It took ambition to keep hypercars alive in the 90s
The year was 1952, and a 20-year old enthusiast heard Bugatti was done. The old brand that spurred him to study Mechanical Engineering was no more, so he dedicated his life to changing the course of history. After assembling an army of investors and engineers, he purchased the brand in 1987.
Moving the brand’s headquarters from France to Itlay infused it with energy. With the factory located in close proximity to Lamborghini, Ferrari, and De Tomaso, the 240,000 square meter shop was home to the EB110. An homage to Ettore Bugatti, the car was way ahead of its time. A carbon fiber chassis held a quad-turbo 3.5-liter V12 than sent 550 horsepower to all wheels. It brought Bugatti back into the public eye, and attracted high-profile customers like Michael Schumacher.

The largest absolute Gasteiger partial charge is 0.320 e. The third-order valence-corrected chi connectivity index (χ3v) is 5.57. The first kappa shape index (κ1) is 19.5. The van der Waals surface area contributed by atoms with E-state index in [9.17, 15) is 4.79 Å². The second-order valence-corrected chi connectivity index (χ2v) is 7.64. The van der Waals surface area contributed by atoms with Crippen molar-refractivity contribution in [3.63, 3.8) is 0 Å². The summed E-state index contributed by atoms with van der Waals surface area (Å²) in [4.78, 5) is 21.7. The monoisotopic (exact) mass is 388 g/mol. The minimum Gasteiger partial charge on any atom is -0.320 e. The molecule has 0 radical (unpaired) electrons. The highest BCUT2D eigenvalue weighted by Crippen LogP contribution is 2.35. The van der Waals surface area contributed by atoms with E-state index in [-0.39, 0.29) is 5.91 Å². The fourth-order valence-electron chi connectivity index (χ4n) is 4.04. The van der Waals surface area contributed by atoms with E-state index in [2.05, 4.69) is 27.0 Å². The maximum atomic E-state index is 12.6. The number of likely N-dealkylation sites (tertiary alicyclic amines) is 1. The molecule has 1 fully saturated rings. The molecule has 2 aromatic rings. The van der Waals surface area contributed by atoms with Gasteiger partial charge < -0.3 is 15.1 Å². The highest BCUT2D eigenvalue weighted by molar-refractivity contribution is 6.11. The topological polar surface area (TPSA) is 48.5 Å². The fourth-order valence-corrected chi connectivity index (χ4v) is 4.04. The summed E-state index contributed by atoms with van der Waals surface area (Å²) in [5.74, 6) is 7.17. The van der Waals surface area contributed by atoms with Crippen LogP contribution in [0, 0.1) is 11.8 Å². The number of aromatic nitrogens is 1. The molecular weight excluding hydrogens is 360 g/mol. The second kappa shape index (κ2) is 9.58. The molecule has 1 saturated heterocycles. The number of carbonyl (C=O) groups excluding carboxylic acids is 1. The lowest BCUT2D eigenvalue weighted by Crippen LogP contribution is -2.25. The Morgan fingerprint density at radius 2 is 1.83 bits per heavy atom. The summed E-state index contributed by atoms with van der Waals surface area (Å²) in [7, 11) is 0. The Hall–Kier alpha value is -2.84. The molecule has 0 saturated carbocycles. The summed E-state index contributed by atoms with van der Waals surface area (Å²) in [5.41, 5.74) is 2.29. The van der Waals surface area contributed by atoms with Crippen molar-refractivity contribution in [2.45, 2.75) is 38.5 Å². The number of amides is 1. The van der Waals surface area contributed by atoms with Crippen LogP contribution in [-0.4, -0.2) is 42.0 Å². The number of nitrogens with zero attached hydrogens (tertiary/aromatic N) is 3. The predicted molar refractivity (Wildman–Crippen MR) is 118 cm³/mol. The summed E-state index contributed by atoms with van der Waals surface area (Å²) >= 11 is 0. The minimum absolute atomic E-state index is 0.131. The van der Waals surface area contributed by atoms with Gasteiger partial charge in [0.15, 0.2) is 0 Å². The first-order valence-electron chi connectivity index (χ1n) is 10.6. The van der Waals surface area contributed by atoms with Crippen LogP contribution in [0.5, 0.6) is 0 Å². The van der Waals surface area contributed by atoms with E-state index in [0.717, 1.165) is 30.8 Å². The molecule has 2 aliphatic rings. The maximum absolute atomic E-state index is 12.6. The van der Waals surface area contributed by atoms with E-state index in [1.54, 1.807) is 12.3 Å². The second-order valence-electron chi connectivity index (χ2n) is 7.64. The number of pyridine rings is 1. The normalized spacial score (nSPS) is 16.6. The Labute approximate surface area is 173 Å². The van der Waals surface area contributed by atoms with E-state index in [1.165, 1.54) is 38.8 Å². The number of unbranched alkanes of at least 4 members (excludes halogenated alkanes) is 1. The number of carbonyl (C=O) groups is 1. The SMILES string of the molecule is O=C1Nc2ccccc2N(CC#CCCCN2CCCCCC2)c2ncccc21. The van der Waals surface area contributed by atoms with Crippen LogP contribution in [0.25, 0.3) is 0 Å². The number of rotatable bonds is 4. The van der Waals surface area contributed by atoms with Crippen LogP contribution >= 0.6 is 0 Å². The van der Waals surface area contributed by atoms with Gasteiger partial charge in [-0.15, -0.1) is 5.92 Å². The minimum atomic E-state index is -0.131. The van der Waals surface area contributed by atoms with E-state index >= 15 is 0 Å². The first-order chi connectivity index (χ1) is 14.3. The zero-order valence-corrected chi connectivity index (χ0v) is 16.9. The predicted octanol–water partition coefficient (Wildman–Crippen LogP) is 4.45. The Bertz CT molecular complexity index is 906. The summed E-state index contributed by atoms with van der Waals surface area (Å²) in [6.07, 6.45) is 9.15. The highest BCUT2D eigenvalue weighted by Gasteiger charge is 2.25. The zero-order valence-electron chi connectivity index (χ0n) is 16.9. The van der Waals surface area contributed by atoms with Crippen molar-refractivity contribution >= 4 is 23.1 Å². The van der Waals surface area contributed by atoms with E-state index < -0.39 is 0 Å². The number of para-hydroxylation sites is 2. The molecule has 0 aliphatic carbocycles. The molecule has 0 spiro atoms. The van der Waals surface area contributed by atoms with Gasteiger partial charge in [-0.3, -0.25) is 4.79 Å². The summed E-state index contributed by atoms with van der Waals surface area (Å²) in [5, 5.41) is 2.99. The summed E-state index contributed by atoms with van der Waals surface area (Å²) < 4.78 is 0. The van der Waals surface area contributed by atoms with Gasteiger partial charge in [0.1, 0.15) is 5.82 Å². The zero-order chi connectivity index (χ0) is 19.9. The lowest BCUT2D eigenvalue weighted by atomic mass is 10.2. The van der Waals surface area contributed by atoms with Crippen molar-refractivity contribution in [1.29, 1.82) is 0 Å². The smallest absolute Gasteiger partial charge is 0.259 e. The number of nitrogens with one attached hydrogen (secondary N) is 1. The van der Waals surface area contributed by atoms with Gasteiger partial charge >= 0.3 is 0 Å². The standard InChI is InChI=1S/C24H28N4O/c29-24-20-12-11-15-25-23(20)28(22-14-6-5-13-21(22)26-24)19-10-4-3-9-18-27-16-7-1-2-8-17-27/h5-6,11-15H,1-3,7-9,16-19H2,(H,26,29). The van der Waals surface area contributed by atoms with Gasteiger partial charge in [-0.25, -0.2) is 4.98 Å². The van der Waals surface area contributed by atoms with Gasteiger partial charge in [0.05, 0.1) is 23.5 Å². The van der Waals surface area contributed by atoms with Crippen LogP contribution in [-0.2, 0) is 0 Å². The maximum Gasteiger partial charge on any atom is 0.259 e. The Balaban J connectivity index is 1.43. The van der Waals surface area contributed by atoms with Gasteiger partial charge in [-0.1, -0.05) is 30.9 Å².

The car launched in 1991 and times were great until GM tricked him. After cooking the books to make Lotus seem profitable, Romano took the bait and paid £30 million for the struggling brand. Although his intentions were sincere, it drove him and Bugatti into receivership until his friend Ferdinand Piech decided to allow Volkswagen to absorb Bugatti as their flagship brand. The old man operated the largest Ferrari dealer in Italy, he was the first person to import GM and Suzuki, and he is happily retired at 88 years old. Without him, Bugatti would have been a page in the history books, so we applaud the brand for recognizing his efforts.
Images (C) Bugatti